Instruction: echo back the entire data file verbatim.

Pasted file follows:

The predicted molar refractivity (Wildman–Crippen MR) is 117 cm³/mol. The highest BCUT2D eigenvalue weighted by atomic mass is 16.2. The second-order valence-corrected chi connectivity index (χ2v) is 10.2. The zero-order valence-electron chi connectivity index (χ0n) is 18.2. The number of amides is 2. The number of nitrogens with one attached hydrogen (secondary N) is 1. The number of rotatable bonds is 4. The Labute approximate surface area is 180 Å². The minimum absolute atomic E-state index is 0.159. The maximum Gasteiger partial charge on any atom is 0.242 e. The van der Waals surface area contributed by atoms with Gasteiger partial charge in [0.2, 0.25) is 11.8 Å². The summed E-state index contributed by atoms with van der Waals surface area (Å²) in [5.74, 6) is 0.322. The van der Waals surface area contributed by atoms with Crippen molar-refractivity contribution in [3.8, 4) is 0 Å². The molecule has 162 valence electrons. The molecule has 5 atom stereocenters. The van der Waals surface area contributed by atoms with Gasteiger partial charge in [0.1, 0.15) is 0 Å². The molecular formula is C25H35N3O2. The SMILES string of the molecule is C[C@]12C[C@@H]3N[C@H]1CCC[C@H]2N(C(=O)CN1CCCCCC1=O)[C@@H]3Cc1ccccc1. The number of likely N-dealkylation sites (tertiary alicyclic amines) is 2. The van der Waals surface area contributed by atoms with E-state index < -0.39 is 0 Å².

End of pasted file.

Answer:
The predicted molar refractivity (Wildman–Crippen MR) is 117 cm³/mol. The highest BCUT2D eigenvalue weighted by atomic mass is 16.2. The second-order valence-corrected chi connectivity index (χ2v) is 10.2. The zero-order valence-electron chi connectivity index (χ0n) is 18.2. The number of amides is 2. The number of nitrogens with one attached hydrogen (secondary N) is 1. The number of rotatable bonds is 4. The Labute approximate surface area is 180 Å². The minimum absolute atomic E-state index is 0.159. The maximum Gasteiger partial charge on any atom is 0.242 e. The van der Waals surface area contributed by atoms with Gasteiger partial charge in [0.2, 0.25) is 11.8 Å². The summed E-state index contributed by atoms with van der Waals surface area (Å²) in [5.74, 6) is 0.322. The van der Waals surface area contributed by atoms with Crippen molar-refractivity contribution in [3.8, 4) is 0 Å². The molecule has 162 valence electrons. The molecule has 5 atom stereocenters. The van der Waals surface area contributed by atoms with Gasteiger partial charge in [0.1, 0.15) is 0 Å². The molecular formula is C25H35N3O2. The SMILES string of the molecule is C[C@]12C[C@@H]3N[C@H]1CCC[C@H]2N(C(=O)CN1CCCCCC1=O)[C@@H]3Cc1ccccc1. The number of likely N-dealkylation sites (tertiary alicyclic amines) is 2. The van der Waals surface area contributed by atoms with E-state index < -0.39 is 0 Å².